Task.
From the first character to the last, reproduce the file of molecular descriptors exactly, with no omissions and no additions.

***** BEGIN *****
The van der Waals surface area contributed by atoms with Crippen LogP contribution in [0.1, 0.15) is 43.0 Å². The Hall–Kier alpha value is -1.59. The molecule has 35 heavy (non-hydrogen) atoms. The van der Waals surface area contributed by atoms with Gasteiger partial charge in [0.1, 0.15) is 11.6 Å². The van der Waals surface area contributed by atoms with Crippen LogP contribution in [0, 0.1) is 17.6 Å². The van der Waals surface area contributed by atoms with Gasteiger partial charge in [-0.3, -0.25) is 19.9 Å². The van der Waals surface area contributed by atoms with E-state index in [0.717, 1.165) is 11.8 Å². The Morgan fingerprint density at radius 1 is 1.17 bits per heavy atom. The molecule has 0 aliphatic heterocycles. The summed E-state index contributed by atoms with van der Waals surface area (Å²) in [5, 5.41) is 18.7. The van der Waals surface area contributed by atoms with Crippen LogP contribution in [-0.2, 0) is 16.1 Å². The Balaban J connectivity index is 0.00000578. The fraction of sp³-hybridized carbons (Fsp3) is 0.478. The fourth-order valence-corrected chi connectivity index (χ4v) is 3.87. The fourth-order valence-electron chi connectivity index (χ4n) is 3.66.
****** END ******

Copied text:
The van der Waals surface area contributed by atoms with Crippen LogP contribution in [0.1, 0.15) is 43.0 Å². The Hall–Kier alpha value is -1.59. The molecule has 35 heavy (non-hydrogen) atoms. The van der Waals surface area contributed by atoms with Gasteiger partial charge in [0.1, 0.15) is 11.6 Å². The van der Waals surface area contributed by atoms with Crippen LogP contribution in [0, 0.1) is 17.6 Å². The van der Waals surface area contributed by atoms with Gasteiger partial charge in [-0.3, -0.25) is 19.9 Å². The van der Waals surface area contributed by atoms with E-state index in [0.717, 1.165) is 11.8 Å². The Morgan fingerprint density at radius 1 is 1.17 bits per heavy atom. The molecule has 0 aliphatic heterocycles. The summed E-state index contributed by atoms with van der Waals surface area (Å²) in [5, 5.41) is 18.7. The van der Waals surface area contributed by atoms with Crippen LogP contribution in [-0.2, 0) is 16.1 Å². The Balaban J connectivity index is 0.00000578. The fraction of sp³-hybridized carbons (Fsp3) is 0.478. The fourth-order valence-corrected chi connectivity index (χ4v) is 3.87. The fourth-order valence-electron chi connectivity index (χ4n) is 3.66.